The Land Trust’s newest board president has lived in Cape Elizabeth for 22 years, near Two Lights State Park. Anne Carney is a lawyer, volunteering with Pine Tree Legal Assistance, but she loves to be outdoors as much as possible, either on her feet, on a bike, on skis, or on her knees in her garden.
When asked to cite some of her favorite places to play in Cape, Anne has a long list. In addition to walking Two Lights, she loves to cross-country ski on Crescent Beach. “The snow and tides have to align perfectly; you can’t do it every winter, but if the conditions are right, it’s magical. In summer, I love to walk to Great Pond, where the Greenbelt and CELT trails are beautiful, and there’s often a refreshing breeze. I also enjoy Two Lights at high tide during a big storm. People gather along the rocky cliffs and cheer for the waves as if they were watching fireworks! It can be spectacular.”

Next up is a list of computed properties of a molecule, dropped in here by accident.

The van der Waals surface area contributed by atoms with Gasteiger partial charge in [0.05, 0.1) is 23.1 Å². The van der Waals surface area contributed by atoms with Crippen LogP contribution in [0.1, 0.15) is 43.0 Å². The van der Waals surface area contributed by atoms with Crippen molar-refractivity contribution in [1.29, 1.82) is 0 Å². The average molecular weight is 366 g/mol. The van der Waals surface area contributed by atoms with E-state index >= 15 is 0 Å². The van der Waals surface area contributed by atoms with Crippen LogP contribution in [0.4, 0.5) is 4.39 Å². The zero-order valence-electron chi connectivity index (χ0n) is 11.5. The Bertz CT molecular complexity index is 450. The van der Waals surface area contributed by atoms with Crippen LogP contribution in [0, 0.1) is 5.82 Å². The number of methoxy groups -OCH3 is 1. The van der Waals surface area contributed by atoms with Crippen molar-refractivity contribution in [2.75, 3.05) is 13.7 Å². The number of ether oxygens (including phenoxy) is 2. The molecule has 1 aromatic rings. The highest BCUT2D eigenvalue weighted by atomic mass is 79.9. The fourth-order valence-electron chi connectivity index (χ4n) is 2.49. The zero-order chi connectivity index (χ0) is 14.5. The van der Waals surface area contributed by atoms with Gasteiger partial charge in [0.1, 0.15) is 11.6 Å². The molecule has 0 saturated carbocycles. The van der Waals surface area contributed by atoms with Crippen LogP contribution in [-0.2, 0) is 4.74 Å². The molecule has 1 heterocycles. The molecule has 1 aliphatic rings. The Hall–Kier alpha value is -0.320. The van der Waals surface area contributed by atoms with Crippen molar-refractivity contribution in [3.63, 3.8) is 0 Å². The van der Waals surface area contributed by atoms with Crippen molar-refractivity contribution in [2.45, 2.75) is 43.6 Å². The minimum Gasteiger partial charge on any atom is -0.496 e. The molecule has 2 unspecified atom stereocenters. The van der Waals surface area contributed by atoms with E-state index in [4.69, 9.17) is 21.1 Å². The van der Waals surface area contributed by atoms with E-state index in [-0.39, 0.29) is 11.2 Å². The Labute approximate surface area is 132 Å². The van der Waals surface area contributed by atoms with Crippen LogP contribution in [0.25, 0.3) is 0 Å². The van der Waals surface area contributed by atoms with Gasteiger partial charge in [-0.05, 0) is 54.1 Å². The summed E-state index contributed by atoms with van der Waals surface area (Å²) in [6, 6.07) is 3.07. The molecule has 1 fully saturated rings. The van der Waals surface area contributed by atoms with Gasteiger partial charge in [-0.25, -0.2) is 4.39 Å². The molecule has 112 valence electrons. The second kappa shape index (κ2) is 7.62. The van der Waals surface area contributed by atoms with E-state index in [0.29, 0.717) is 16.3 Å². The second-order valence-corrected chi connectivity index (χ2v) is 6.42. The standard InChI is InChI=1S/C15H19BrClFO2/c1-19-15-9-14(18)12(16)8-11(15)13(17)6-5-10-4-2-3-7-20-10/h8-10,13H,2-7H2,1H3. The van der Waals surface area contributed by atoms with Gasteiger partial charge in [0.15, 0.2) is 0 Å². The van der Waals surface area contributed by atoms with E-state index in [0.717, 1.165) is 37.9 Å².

Anne first volunteered for CELT at a Harvest Festival, organizing the pie contest. (Anne loves to cook.) She joined the Board of Directors in 2009, and has served on committees for governance, lands, stewardship, and accreditation. She’s been Secretary and Vice President, and chaired the accreditation committee, a huge undertaking. “CELT’s staff and many volunteers put a tremendous amount of work into that effort, and we’re looking forward to the Accreditation Commission determination in March.
“CELT’s accreditation work really inspired me to focus on our duty to ‘permanently preserve’ Cape’s cherished lands. Forever is a long time, but as I learned more about conservation nationally, and CELT’s practices locally, I was able to envision how our work will benefit people who live in Cape Elizabeth 100 or 200 years from now.
“Our short-term goal is to manage our properties in a way that encourages use and enjoyment by everyone in our community; we also are evaluating some specific conservation projects that will protect additional parcels. My long-term goal is to have someone 200 years from now say, ‘CELT did a great job back in the early 21st century; we’re enjoying these birds, woodland animals, trails, and natural places because of their hard work and careful planning.’ “